Lean Thinking

Tuesday, 20 February 2018 20:33

Holiday Agility In The Workshop - Part 2

Published in Agile

Last time we started looking at my holiday workshop experience and seeing how it related to agility and infrastructure agility in particular. We looked at why the two are similar (long lead times for materials, limited rollback options for mistakes and so on). We then started to step through the process of building something out of timber and discovered a few useful rules for infrastructure agility along the way. We looked at the planning and material buying stages and discovered the first two rules for infrastructure agility -

  • Have just enough information to get started. The detail will follow.
  • When buying materials, give yourself a little slack. A little upfront cost leads to a lot of downstream flexibility.

Today we are going to cover some more of the process and see if we can discover some more useful rules.

The next part of the process is actually building the thing. Taking the raw timber sheets, assembling them into panels. Cutting to size. Cutting the joints. Gluing up and clamping. This is the real non-reversible part of the process. Once you cut a piece of timber you can't un-cut it. It can be somewhat nerve-wracking looking at a $200 sheet of timber and hacking it in half with a large drop saw. If that cut is in the wrong place, that's an expensive mistake. You don't get much leeway either. A mm too long or short and the finished piece won't go together without a bunch of crooked sides and visible gaps. I used to make a lot of those sort of mistakes. It's hard to be fractions of a mm perfect with large power tools.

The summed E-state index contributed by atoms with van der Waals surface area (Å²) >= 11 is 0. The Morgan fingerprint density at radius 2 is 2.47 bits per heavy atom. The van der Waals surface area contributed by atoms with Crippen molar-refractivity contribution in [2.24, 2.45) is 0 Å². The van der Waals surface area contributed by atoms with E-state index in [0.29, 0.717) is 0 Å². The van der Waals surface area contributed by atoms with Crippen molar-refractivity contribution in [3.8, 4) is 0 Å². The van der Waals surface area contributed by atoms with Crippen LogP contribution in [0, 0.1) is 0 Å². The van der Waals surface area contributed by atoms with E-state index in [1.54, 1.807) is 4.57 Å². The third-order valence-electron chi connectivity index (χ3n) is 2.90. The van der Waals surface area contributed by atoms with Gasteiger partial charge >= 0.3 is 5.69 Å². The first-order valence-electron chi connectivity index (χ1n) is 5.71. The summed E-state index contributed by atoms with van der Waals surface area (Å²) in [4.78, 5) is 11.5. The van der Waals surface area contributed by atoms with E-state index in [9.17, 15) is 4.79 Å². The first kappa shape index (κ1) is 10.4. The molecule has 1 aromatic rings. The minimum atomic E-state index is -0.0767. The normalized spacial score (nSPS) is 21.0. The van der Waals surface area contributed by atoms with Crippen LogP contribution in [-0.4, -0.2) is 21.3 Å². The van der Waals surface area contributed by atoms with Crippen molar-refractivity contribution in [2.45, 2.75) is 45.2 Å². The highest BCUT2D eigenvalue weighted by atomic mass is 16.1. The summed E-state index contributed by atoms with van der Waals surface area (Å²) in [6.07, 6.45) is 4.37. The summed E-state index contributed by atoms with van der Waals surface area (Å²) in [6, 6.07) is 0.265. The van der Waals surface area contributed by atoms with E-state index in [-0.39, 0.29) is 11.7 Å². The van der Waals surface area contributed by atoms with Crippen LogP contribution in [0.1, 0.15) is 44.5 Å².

Tuesday, 06 February 2018 20:22

Holiday Agility In The Workshop

Published in Agile

Happy new year folks! Welcome back to the blog for another year. I hope you all had a great holiday break. I certainly did. I spent a large part of my break productively engaged in my workshop building things. I have mentioned this before but for those who have missed my previous workshop updates, I build things out of timber. Furniture, using traditional joinery so no nails, no screws, no fancy fasteners, just mechanical fit and glue to hold it all together. No cheap timber either. No pine. No MDF. No chipboard. Australian hardwoods all the way. To describe the process of working with expensive timber, let me put it into terms that more of my audience will understand (given that I suspect there are more software people than timber-workers who read this) - imagine working on a software project where every action you make is non-reversible. There is no source control, no revert, no undo, no control-z. Everything you do is straight to production. If you make a mistake you have to throw the whole part (and anything it is permanently glued to) away and start again with new materials, which involves a 3 hour round trip to the specialist timber yard, a lot of expense as you have buy a whole length not the little piece you need, and a long delay if they don't have what you want in stock.